These are but three examples to illustrate the unique and vital contribution that tertiary education makes to economic and social development. But notwithstanding this crucial developmental role, for several decades traditional human capital theory challenged the need for public support of tertiary education on the grounds that graduates captured important private benefits—notably higher salaries and lower unemployment—that should not be subsidized by taxpayers. Influenced by this argument, many multilateral and bilateral donor agencies focused their support on basic education rather than investing as well in the expansion and improvement of tertiary education systems in developing countries.

In the 1990s, however, a growing body of research demonstrated the importance of going beyond rate-of-return analysis to measure the full value of tertiary education as a fundamental pillar of sustainable development. By focusing primarily on the private returns of government spending, rate-of-return analysis failed to capture the broader social benefits accruing to society, which are important to recognize and measure. These include research externalities, entrepreneurship, job creation, good economic and political governance, and the positive effects that a highly educated cadre of workers has on a nation’s health and social fabric.

Building on these findings, the path-breaking 2000 report entitled Higher Education in Developing Countries: Peril and Promise called for scaling up investment in tertiary education and research to equip developing countries with the knowledge and the qualified manpower needed to fight poverty and accelerate economic growth. Written by a distinguished group of independent experts with financial support from UNESCO and the World Bank, the report had an important impact at three levels. First, it helped reorient donor policies to give greater attention to tertiary education in partner countries. Second, it unleashed several reform initiatives in the developing countries themselves. Third, it paved the way for increased South-South networking and collaborative activities.

Fifteen years later, the world of tertiary education has changed significantly. Developing countries have seen tremendous enrollment growth, especially in the private sector. Many of them are facing an exponentially rising demand as more young people graduate from high school as a result of successes in implementing the Education for All agenda. Against this background, the launch of the Sustainable Development Goals by the United Nations in September 2015 has given renewed consideration to the importance of education for development and the urgency of putting in place viable financing strategies to expand and transform tertiary education. Indeed, it is doubtful that any low-income country can achieve the United Nations Sustainable Development Goals (SDGs) without a strong tertiary education system.

In addition to the essential contribution that tertiary education can make to the goals of sustainable economic growth (SDG 8) and poverty reduction (SDG 1), advances on all the other 15 dimensions, from developing a vibrant agricultural sector and building up a resilient infrastructure to mitigating the devastating effects of climate change and preserving the environment, cannot happen without the participation of scientists and well-trained professionals and the application of leading edge research for finding appropriate solutions to the big challenges faced by mankind. With respect to the goal of diminished inequality (SDG 10), tertiary education plays a critical role in promoting social mobility through equal educational opportunities for all groups, especially the most vulnerable groups in society (low-income groups, minorities, people with special needs, etc.). Achieving the SDGs also requires strong institutions for policy design and implementation, and well-prepared citizens who care about social and economic inclusion and environmental sustainability.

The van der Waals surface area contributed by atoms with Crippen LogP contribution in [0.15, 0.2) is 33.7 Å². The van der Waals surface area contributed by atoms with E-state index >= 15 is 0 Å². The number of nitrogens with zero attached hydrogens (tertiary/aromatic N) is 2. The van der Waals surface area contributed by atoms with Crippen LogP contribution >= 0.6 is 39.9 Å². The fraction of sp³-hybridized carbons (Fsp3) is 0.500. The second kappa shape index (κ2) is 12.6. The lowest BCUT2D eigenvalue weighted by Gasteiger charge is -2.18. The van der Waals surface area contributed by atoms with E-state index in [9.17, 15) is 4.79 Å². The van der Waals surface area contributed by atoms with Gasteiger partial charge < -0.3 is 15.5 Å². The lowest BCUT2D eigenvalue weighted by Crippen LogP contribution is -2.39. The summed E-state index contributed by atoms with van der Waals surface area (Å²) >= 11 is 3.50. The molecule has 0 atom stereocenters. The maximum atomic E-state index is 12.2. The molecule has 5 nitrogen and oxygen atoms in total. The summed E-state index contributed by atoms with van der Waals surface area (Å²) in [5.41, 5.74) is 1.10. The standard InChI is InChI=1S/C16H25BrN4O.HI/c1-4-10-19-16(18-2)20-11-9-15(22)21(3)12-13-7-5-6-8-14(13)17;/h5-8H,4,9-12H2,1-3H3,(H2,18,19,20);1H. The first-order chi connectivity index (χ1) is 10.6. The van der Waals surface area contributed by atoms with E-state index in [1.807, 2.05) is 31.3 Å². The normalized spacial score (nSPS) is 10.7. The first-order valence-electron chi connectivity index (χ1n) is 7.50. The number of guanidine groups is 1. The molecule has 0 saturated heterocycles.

The contribution of tertiary education is crucial, in particular, for achieving real progress in basic and secondary education. A recent study found that more than a quarter of all primary school teachers in 31 countries had not achieved the minimum education standards themselves. Tertiary education supports the rest of the education system through the training of effective teachers and school principals, the involvement of highly qualified specialists in curriculum development and educational research, and the design of appropriate tests to assess students learning outcomes. The symbiotic linkage between tertiary education and the lower levels of schooling has the potential of stimulating a virtuous circle of capacity building in as far as the quality of tertiary education affects the quality of primary and secondary school education and is, in turn, directly influenced by the quality of secondary school graduates.

A similar argument applies to the fundamental role of medical education and research for meeting the health sustainable development goal (SDG 3). Universities train the medical doctors, nurses, technicians, epidemiologists, public health specialists, and hospital managers who form the most important pillar of any health system. Universities and associated health institutes conduct the fundamental research and a significant share of the applied research that condition any significant progress in the fight against diseases and health hazards.